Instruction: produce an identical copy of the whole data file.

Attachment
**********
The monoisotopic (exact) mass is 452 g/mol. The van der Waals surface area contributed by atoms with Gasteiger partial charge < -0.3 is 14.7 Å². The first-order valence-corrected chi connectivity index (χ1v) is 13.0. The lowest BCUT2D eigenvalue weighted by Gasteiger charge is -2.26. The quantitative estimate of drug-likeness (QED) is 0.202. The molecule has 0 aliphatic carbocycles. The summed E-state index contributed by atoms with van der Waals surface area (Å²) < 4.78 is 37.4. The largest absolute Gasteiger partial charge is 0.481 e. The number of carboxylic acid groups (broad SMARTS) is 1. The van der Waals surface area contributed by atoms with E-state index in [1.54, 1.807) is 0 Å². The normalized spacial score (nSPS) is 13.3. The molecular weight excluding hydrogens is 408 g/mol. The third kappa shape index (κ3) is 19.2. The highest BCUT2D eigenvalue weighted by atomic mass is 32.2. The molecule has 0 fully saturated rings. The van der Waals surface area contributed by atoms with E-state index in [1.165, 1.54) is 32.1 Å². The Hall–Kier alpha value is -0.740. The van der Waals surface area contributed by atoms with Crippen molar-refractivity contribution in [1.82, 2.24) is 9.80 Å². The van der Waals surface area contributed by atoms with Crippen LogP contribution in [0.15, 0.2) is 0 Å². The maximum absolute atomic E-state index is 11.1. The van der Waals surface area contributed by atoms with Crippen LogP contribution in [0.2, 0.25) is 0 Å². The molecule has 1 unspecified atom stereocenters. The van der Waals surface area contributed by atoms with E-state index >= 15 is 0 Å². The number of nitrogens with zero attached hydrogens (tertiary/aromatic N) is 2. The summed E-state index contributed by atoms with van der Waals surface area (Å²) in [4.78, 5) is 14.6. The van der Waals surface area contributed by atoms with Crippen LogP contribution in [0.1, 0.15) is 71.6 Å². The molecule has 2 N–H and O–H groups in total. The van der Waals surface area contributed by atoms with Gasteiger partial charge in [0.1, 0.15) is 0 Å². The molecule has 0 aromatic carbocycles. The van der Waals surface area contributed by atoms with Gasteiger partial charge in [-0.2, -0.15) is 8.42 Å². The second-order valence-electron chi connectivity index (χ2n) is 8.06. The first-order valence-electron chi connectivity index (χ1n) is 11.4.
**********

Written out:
The monoisotopic (exact) mass is 452 g/mol. The van der Waals surface area contributed by atoms with Gasteiger partial charge < -0.3 is 14.7 Å². The first-order valence-corrected chi connectivity index (χ1v) is 13.0. The lowest BCUT2D eigenvalue weighted by Gasteiger charge is -2.26. The quantitative estimate of drug-likeness (QED) is 0.202. The molecule has 0 aliphatic carbocycles. The summed E-state index contributed by atoms with van der Waals surface area (Å²) < 4.78 is 37.4. The largest absolute Gasteiger partial charge is 0.481 e. The number of carboxylic acid groups (broad SMARTS) is 1. The van der Waals surface area contributed by atoms with E-state index in [1.54, 1.807) is 0 Å². The normalized spacial score (nSPS) is 13.3. The molecular weight excluding hydrogens is 408 g/mol. The third kappa shape index (κ3) is 19.2. The highest BCUT2D eigenvalue weighted by atomic mass is 32.2. The molecule has 0 fully saturated rings. The van der Waals surface area contributed by atoms with E-state index in [1.165, 1.54) is 32.1 Å². The Hall–Kier alpha value is -0.740. The van der Waals surface area contributed by atoms with Crippen molar-refractivity contribution in [1.82, 2.24) is 9.80 Å². The van der Waals surface area contributed by atoms with Crippen LogP contribution in [0.15, 0.2) is 0 Å². The maximum absolute atomic E-state index is 11.1. The van der Waals surface area contributed by atoms with Crippen LogP contribution in [0.2, 0.25) is 0 Å². The molecule has 1 unspecified atom stereocenters. The van der Waals surface area contributed by atoms with E-state index >= 15 is 0 Å². The number of nitrogens with zero attached hydrogens (tertiary/aromatic N) is 2. The summed E-state index contributed by atoms with van der Waals surface area (Å²) in [4.78, 5) is 14.6. The van der Waals surface area contributed by atoms with Crippen LogP contribution in [0.1, 0.15) is 71.6 Å². The molecule has 2 N–H and O–H groups in total. The van der Waals surface area contributed by atoms with Gasteiger partial charge in [0.1, 0.15) is 0 Å². The molecule has 0 aromatic carbocycles. The van der Waals surface area contributed by atoms with Gasteiger partial charge in [-0.2, -0.15) is 8.42 Å². The second-order valence-electron chi connectivity index (χ2n) is 8.06. The first-order valence-electron chi connectivity index (χ1n) is 11.4.